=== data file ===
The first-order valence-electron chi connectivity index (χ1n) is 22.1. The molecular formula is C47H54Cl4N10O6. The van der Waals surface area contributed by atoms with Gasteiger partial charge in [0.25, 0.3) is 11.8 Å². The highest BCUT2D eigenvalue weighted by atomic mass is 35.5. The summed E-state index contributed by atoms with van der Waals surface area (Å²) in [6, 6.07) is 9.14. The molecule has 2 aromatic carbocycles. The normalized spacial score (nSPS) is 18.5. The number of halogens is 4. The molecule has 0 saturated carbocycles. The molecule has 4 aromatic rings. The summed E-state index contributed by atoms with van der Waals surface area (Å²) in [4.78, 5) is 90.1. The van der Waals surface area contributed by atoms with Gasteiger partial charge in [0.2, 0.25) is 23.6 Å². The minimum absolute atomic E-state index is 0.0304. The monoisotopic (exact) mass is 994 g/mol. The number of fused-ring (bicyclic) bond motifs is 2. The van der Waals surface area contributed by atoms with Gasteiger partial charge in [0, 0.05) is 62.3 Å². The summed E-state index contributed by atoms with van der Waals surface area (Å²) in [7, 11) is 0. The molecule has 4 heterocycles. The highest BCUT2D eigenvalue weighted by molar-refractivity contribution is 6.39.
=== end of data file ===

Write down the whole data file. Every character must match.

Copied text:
The first-order valence-electron chi connectivity index (χ1n) is 22.1. The molecular formula is C47H54Cl4N10O6. The van der Waals surface area contributed by atoms with Gasteiger partial charge in [0.25, 0.3) is 11.8 Å². The highest BCUT2D eigenvalue weighted by atomic mass is 35.5. The summed E-state index contributed by atoms with van der Waals surface area (Å²) in [6, 6.07) is 9.14. The molecule has 2 aromatic carbocycles. The normalized spacial score (nSPS) is 18.5. The number of halogens is 4. The molecule has 0 saturated carbocycles. The molecule has 4 aromatic rings. The summed E-state index contributed by atoms with van der Waals surface area (Å²) in [4.78, 5) is 90.1. The van der Waals surface area contributed by atoms with Gasteiger partial charge in [0.2, 0.25) is 23.6 Å². The minimum absolute atomic E-state index is 0.0304. The monoisotopic (exact) mass is 994 g/mol. The number of fused-ring (bicyclic) bond motifs is 2. The van der Waals surface area contributed by atoms with Gasteiger partial charge in [0, 0.05) is 62.3 Å². The summed E-state index contributed by atoms with van der Waals surface area (Å²) in [7, 11) is 0. The molecule has 4 heterocycles. The highest BCUT2D eigenvalue weighted by molar-refractivity contribution is 6.39.